Two common methods for determining a potential course of action are forecasting and backcasting. While forecasting starts in the present and projects forward into the future, backcasting starts with a future goal or event and works it’s way back to the present. In this method, the sequence of events or steps that led to that goal are imagined and defined, so that a roadmap to that desirable future is created. In either case, the scenarios generated serve to illuminate pathways to action.
Futuring: The Exploration of the Future
Foundations of Futures Studies
Thinking About the Future: Guidelines for Strategic Foresight
The Universal Traveler: A Guide to Creativity, Problem Solving & the Process of Reaching Goals
imagery found at Imaginary Foundation
Excellent blog post & insights! 🙂
Venessa Miemis said:
thanks alex 🙂
Trend analysis, visioning, scenario development, the works.
This intrigued me:
What is missing? (This is part of my eyeballing reality check.)
Can you see what is NOT there?
The missing category for me is [Spiritual].
May it complement your toolkit.
Venessa Miemis said:
ahh yes. i agree!
you know, it’s been months since i’ve updated the ‘metathinking’ project. the intention for that is to be a holistic approach that brings together the scientific and the spiritual, foresight and creativity, logic and emotion…..
There’s a problem inherent in the spiritual experience, I think, if one is dealing with trend analysis, i.e. how can one quantify spiritual experiences? I find it doesn’t get much more personal than the Spiritual. How could one measure a trend across a population” Socially, Technologically, Environmentally, Economically, and Politically, it is possible, the data exists, but there’s no data for spiritual developments. It’s unique to everyone. I wouldn’t put the category of the Emotional either, in trend analysis.
That doesn’t mean it’s not important, I just think no one can make predictions on the Spiritual plane. It wouldn’t be Spiritual if you could make predictions.
I do think it’s possible (increasingly) to get data and make predictions on spiritual growth.
Here’s a continuum of responses that Spirit can have to events/storylines unfolding in the STEEP categories —
Data can be gathered, at least for affect on the lower range of the spectrum, on the affect felt by individuals and groups.
This can be done through body language, social network message analysis, voice stress analysis, bio sensors, etc.
I’d venture that data can be mined – and predictions made – at the higher end of the spectrum as well.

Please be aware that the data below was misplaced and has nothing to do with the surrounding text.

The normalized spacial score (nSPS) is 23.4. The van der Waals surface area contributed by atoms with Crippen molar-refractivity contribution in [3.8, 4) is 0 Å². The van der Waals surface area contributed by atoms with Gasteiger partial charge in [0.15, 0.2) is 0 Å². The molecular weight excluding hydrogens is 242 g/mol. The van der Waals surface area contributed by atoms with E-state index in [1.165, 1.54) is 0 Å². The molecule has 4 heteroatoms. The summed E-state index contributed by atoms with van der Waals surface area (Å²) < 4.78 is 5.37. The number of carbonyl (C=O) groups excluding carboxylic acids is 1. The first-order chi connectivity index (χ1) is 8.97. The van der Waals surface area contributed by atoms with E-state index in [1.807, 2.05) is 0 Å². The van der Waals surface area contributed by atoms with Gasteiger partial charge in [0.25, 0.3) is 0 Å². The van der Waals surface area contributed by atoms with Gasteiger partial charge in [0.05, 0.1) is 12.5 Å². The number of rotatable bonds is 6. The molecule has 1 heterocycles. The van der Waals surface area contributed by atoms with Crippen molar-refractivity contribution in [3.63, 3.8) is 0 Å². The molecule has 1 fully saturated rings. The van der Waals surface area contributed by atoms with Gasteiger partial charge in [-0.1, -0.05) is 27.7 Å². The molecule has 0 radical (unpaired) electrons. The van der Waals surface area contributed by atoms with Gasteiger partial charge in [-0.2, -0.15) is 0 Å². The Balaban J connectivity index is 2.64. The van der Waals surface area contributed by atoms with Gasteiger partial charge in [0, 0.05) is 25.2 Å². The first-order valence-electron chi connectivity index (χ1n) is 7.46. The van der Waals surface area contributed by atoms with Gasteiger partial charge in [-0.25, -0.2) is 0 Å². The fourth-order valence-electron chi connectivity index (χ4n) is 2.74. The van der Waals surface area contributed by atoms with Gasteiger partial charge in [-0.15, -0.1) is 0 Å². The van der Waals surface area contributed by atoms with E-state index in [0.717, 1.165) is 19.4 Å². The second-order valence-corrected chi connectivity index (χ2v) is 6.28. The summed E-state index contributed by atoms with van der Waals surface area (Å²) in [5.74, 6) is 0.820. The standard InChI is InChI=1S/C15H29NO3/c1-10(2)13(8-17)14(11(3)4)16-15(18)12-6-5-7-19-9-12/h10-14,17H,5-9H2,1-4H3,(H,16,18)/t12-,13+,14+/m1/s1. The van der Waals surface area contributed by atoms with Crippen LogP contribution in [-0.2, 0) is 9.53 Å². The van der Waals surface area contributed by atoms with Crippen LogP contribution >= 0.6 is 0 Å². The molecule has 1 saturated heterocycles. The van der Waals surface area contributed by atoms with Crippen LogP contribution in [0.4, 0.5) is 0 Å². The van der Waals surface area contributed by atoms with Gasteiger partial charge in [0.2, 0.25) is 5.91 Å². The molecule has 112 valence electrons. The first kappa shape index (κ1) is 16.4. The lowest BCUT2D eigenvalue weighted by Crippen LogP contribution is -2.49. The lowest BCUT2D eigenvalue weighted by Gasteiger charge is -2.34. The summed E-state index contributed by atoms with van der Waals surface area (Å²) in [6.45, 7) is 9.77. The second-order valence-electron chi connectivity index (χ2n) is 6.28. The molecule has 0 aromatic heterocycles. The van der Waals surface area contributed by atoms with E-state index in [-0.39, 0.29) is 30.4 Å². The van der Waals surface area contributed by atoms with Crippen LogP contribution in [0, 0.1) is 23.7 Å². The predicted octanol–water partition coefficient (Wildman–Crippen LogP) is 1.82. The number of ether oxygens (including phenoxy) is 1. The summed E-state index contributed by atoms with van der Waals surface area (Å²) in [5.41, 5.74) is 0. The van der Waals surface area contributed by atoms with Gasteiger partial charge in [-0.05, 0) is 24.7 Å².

To do this, one might turn to E.O. Wilson and Richard Dawkin’s ideas of “selfish genes” (Body) and “selfish memes” (Mind) – and add another category of replicating codes. These could be called lumenes, or replicating qualities of spirit.
My sense is that as we learn and gain experience, we invest our attention and affect in the higher end of the spiritual continuum. Specifically, we look for ways to spread “codes” that infuse the qualities of spirit we value in others, even in cases where the others are genetically and memetically unrelated.
How to test this? One might devise experiments in which people at different ages witness of transcultural or transpecies acts of generosity. The experiment could then give them choices as to whether to invest in spreading such lumenes, or spending the same resources to advance a narrower memetic or genetic agenda.
My hunch is that the reproductive call of qualities of spirit becomes measurably stronger as an influence upon activity in the STEEP categories as we move towards the top of Maslow’s pyramid.
More here http://j.mp/gx9rwL and here http://is.gd/imMtv .
Philippe Verstichel said:
Hi Mark [@openworld],
I hope Venessa doesn’t mind if we hijack her blog to exchange our views. By the way, comments on blogs are a great example of ‘vicarious’ education or learning depending on your own appreciation of the human being. Another topic of course in relation to gene and meme !
Your reply to Alex is very profound and coherent. Despite the (ab)use of the word ‘spiritual’ where IMHO, I can only sense a kind of scientific humanism. Your references to Wilson or Maslow are a good indication of your personal tendancies ?
I just wanted to let you know that the kind of experiment you are suggesting is a variation of the ‘Public Goods Game’. There is currently a research revival around it that is very interesting to read (just google). These latest research seem to suggest that, thanks to collaboration & sharing, human’s behaviour is driven by what Carl Rogers (& C. Morris) used to call ‘organismic’ (moral) values rather than ‘selfishly conceived’ (moral) values. Moreover, a key criteria for that to happen is cultural diversity.
Now in relation to Venessa’s blog, the tool number 2. is instrumental to support the projection of human self-experiencing into the future, ensuring that the ‘right’ moral values are GROUPSPECTED whilst aligned with the INTROSPECTED ones.
Once again, what is ‘right’ ? I have only one thing to say: just make sure it makes self and us concomittantly happy. And, let us remember what Mill used to say: “To be happy, you need to forget to try to be happy !”.
I hope Venessa doesn’t mind that ‘future thinking’ seems to drift to ‘transcendental thinking’. 🙂
Enjoy the day !
Frank Spencer said:
CoCreatr, as a futurist myself, I wrote an blog post on adding the spiritual element to foresight work: http://kedgeforward.com/2007/02/23/holism-is-the-triple-bottom-line-enough/